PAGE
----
A Greenwood DUI accident can be a painful and traumatic event. The crash can result in serious property damage, permanent injuries, and even death. It’s normal to feel bewildered and angry over the events that resulted in the collision, especially if the at-fault driver was impaired at the time of the crash. Filing a claim after such an incident is different to a regular personal injury claim for several reasons. Below, we explore a few frequently asked questions and about DUI’s.
How Many Drinks Can Someone Have Before They Reach the Legal Limit?
The amount of drinks a person can have before they reach the legal limit depends on the drinker’s weight and gender, and whether or not the person has eaten while drinking since food can reduce the amount of alcohol that the body absorbs. A person who has been drinking may not be able to accurately judge how drunk they are or if they are able to safely drive. When a person has been drinking, it is better to arrange for alternative transportation. In some states, there are additional punishments and penalties for being over the legal limit and getting behind the wheel. In South Carolina, the additional punishments start with a blood alcohol content of 0.15 percent.
How Dangerous is a Greenwood DUI Accident?
In 2014 alone, the state saw 757 fatal accidents and 824 deaths. Of those incidents, 279 people were victims of a DUI.
How Do SC Police Collect Evidence in Greenwood DUI Accident Cases?
After the collision, or pulling a vehicle over, the police will determine whether or not the driver is over the legal blood alcohol limit or under the influence of drugs. The police will administer a chemical test, usually a breathalyzer test, but it may also be a urine or blood test, which will determine whether or not the driver is over the legal limit.
Can a South Carolina Driver Refuse to Take a Chemical Test?
Technically, a driver may refuse to take a chemical test. However, the law in our state dictates that if someone is behind the wheel of a car, that driver automatically gives permission for a chemical test. Should the driver refuse to take a test, the driver will face similar penalties to those if they had taken the test with regard to losing their driver’s license.
Are There Criminal Penalties for a Greenwood DUI?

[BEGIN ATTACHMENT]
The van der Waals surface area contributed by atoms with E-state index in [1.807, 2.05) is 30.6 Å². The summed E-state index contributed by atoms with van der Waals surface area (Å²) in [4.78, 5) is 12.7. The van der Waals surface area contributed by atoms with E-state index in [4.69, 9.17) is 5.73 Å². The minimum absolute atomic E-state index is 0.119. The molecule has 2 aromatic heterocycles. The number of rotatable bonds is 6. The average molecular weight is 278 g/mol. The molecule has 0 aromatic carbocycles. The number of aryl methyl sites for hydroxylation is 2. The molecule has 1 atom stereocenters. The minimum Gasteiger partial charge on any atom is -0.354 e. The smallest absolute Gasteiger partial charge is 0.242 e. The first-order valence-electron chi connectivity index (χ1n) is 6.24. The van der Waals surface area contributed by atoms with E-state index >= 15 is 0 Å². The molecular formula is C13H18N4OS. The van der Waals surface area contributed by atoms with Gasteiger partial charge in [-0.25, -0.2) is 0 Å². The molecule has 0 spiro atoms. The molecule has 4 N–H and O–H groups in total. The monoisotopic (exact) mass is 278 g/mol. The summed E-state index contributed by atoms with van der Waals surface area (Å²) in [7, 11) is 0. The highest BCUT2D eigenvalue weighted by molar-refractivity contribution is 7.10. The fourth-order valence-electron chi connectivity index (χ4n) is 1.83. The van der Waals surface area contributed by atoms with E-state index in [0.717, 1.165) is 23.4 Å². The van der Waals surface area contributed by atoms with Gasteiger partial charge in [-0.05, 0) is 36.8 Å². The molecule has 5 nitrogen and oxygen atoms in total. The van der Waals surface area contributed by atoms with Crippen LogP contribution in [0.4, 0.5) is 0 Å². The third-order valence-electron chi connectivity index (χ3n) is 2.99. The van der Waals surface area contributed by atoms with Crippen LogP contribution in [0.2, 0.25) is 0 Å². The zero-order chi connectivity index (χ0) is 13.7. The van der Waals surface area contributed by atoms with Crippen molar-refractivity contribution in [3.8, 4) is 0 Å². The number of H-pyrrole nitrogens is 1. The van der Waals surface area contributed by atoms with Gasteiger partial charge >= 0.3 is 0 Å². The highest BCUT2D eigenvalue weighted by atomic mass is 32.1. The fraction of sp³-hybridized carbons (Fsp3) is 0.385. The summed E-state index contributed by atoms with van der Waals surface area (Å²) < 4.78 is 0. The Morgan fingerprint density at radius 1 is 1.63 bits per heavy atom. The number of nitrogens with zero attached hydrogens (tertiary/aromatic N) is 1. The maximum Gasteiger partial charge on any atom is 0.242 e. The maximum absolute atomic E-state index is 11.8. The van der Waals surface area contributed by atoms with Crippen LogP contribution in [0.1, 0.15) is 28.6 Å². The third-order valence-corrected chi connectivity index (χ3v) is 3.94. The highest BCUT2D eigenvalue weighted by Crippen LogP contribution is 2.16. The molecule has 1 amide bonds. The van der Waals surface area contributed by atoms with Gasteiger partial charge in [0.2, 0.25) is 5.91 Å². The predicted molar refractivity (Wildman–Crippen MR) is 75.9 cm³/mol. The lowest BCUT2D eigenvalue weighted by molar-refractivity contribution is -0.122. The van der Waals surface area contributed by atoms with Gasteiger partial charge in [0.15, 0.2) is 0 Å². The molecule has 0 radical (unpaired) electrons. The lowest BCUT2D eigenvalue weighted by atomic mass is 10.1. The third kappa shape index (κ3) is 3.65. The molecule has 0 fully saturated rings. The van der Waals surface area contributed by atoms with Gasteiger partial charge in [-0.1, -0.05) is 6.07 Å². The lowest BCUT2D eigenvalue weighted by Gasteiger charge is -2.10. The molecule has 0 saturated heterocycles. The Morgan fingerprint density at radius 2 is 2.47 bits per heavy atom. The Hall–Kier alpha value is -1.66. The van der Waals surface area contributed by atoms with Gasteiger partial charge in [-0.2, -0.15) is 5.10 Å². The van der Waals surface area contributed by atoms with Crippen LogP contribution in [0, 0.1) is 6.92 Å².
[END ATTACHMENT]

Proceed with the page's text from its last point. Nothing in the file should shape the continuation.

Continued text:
Everyone is innocent until proven guilty, but if a driver is convicted of driving under the influence, the punishment will depend on the state’s laws. Usually, there is a gradient of punishments depending on whether it is the driver’s first offense and can include both administrative and criminal penalties.
In our state, the punishments are most commonly as follows:
- 6-months suspended license, a fine, and a minimum of 48 hours of jail time or community service for first-time offenders with a BAC of 0.08% or higher;
- Suspended license, fine of between $2,100 and $5,100, and a jail sentence of a minimum of 5 days if it is a second offense;
- A fine of $3,800 up to $6,300 and up to three years imprisonment for a third offense, as well as indefinite license suspension
It should be noted that if it is a second or subsequent offense, the Greenwood DUI accident driver will have to have an ignition interlock device installed in their car. The device is mounted to their dashboard and requires the driver to take a breathalyzer test each time they get behind the wheel.
Furthermore, a driver that is convicted of a DUI has to pay a reinstatement fee, take out special insurance coverage, and pass an Alcohol and Drug Safety Action program. The driver will also have to take a driving skills test if they wish to reinstate their license.
What If the Impaired Driver is Underage?
The legal alcohol limit for a driver under 21 years of age in 0.02%. Such drivers may also be subject to criminal charges and can lose their licenses for between 3 to 6 months.
How Long Does a Victim Have to Bring a Claim?
In the state of South Carolina, there is no civil law or claim for DUI incidents. Rather, victims can file a wrongful death, personal injury, or a property damage claim, depending on the circumstances of the collision. In most instances, the statute of limitations is three years from the date of the crash.
Can the Fact That the At-Fault Driver was Impaired Affect the Claim?
If one is in an accident with an intoxicated driver and files a personal injury claim, the chances of receiving a fair settlement tend to be high. It is often easier to prove negligence and recklessness for drivers under the influence since the driver chose to get behind the wheel while intoxicated.
Furthermore, drunk drivers do not generate as much sympathy with juries should the case go to trial. But, it is important to consult with an attorney and not try to resolve the claim alone. There is a range of different kinds of coverages and amounts that a victim may be entitled to receive of which the victim may not be aware, and the liability insurance company may not inform the victim of such damages. No matter how pleasant an insurance company may seem, it is never on the victim’s side. These companies aim to drive profit, and they are not concerned with how an accident has affected a driver and the driver’s family.
Talk to Greenwood DUI Accident Attorney Today
After being hurt in a Greenwood DUI accident, it is natural for the victim to want justice and financial compensation. Filing a property damage, personal injury, or wrongful death claim may be the way to achieve that for a victim. The attorneys at Ayers, Smithdeal, and Bettis can assist with the process of filing claims, collecting evidence, and appearing in court so that victims can seek peace of mind along with financial restitution. Contact us for a consultation and to learn more about the law on DUI in South Carolina.